What can we learn from looking at other states with experience in both retail and medical cannabis? That they recognize the importance of supporting local governments. In Colorado, local governments receive 10% of the state cannabis tax of 15%. In Illinois, local governments have the ability to add their own tax of up to 3.75% to support their work with local markets. And our neighbor Massachusetts has wisely given local governments the option to levy a 3% additional tax, as well as earmarking state revenues to fund public safety and training initiatives. In Vermont, so far, there is no such support for the work of local taxpayers whatsoever. The only exception to this is the dozen or so (Brattleboro included) municipalities who were wise enough to enact the state-allowed 1% Local Option Tax on all applicable retail sales, but this leaves well over 250 Vermont municipalities without that small support, even if they vote to “opt in” to participate, as our legislative leaders have decreed.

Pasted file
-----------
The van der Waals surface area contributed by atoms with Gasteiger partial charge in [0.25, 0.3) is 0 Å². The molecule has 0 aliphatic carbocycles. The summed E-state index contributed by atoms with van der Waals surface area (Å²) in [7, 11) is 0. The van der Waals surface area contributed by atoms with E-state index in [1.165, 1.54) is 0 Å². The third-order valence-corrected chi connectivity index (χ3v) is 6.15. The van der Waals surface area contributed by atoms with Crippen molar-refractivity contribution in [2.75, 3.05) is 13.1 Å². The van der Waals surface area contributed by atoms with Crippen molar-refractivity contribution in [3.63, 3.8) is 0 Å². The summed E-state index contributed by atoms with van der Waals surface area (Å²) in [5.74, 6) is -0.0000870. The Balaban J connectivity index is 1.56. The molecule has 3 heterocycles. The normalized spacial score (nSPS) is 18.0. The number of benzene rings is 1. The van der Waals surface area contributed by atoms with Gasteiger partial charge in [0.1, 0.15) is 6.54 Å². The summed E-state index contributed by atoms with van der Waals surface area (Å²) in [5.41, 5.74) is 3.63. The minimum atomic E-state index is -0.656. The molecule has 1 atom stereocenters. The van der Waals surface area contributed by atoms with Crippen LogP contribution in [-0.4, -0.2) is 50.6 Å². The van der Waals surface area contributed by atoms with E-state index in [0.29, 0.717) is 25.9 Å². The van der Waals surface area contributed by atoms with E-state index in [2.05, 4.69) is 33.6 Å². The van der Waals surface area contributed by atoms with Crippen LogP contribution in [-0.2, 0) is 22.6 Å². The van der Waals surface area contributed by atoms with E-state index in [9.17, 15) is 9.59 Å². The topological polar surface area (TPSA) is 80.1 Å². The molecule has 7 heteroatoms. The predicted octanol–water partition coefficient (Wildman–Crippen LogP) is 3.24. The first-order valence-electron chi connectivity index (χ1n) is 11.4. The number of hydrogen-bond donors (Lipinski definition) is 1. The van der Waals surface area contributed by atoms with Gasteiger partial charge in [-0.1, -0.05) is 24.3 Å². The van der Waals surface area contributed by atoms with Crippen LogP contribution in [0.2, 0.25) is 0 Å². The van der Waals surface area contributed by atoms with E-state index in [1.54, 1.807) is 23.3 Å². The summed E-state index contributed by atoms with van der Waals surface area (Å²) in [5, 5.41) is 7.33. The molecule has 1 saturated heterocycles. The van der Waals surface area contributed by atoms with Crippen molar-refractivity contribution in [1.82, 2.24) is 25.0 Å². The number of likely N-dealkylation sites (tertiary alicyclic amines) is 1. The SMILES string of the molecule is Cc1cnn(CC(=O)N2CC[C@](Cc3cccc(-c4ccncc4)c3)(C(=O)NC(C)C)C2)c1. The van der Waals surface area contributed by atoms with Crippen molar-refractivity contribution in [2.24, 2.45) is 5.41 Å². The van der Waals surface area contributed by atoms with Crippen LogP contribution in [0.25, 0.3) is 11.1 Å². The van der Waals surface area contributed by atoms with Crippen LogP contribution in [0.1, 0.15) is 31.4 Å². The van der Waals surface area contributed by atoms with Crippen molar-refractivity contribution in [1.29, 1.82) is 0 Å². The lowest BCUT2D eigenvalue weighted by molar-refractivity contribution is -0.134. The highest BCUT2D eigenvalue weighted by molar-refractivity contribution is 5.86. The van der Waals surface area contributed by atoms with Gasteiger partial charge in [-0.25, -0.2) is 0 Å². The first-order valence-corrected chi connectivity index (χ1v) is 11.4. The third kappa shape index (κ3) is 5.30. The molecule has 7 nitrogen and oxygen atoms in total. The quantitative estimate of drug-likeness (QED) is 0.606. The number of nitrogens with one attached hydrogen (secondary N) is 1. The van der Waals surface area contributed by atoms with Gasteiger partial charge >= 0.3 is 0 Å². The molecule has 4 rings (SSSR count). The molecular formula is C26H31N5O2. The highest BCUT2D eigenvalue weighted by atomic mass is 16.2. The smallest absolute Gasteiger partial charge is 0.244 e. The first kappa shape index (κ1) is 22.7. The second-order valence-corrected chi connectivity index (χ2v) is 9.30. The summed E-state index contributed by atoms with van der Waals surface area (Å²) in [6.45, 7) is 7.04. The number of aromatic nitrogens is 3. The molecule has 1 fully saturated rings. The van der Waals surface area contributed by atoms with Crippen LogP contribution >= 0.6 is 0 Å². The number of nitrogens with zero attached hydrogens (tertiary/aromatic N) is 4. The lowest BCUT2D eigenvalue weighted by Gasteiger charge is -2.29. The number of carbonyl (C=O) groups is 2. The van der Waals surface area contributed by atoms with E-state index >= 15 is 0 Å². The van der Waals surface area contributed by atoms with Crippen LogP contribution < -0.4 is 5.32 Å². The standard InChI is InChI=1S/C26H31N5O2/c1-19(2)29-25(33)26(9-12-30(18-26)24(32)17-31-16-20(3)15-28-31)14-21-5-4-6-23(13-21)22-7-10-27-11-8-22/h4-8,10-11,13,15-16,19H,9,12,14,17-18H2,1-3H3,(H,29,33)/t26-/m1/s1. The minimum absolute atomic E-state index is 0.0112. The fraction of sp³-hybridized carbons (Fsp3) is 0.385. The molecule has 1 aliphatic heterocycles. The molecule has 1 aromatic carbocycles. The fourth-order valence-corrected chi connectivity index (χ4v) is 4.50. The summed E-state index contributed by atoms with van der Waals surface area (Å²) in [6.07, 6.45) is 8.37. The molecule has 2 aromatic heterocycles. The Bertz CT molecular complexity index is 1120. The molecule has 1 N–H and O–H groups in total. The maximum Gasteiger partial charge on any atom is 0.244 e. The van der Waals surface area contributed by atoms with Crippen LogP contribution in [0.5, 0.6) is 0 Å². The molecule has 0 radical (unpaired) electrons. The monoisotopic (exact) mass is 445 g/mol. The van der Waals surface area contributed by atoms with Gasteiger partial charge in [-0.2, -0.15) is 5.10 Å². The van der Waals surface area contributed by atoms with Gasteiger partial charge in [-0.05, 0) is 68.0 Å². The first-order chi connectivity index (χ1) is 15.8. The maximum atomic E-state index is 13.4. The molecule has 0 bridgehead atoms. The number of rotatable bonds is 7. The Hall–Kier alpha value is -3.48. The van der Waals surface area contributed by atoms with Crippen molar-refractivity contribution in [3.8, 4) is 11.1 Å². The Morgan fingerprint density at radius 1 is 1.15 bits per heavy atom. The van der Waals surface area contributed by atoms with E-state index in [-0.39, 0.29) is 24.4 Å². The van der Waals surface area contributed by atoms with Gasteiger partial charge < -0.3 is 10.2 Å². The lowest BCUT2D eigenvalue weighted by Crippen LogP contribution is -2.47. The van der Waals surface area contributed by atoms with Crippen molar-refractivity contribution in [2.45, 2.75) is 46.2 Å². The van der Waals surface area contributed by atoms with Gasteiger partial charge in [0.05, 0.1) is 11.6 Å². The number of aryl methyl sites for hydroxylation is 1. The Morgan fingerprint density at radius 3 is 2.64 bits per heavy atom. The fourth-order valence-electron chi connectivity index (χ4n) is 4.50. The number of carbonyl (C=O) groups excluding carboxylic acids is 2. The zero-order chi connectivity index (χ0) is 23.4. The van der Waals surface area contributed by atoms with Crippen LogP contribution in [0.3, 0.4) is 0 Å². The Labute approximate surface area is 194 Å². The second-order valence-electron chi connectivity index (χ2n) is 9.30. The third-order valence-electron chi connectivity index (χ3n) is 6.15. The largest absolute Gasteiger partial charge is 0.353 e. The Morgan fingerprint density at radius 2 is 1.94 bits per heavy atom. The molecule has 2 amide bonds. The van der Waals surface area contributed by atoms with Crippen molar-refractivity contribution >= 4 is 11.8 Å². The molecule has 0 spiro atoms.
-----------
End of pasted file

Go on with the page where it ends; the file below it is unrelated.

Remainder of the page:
Make no mistake, local municipalities are the ones who will be enabling the revenue that the state will be making from recreational cannabis. Without the support of municipalities, and the taxpayers who fund all of the operations of those hosting communities, the State of Vermont would not be able to rake in these thousands of dollars in fees per applicant that are proposed. This proposal as it currently stands locks out our taxpayers of any hometown share of the tax revenue that will be generated, assigns no portion of the state monies received for any local support whatsoever, and now is proposing to cap the “local processing fee” to no more than $100 a year.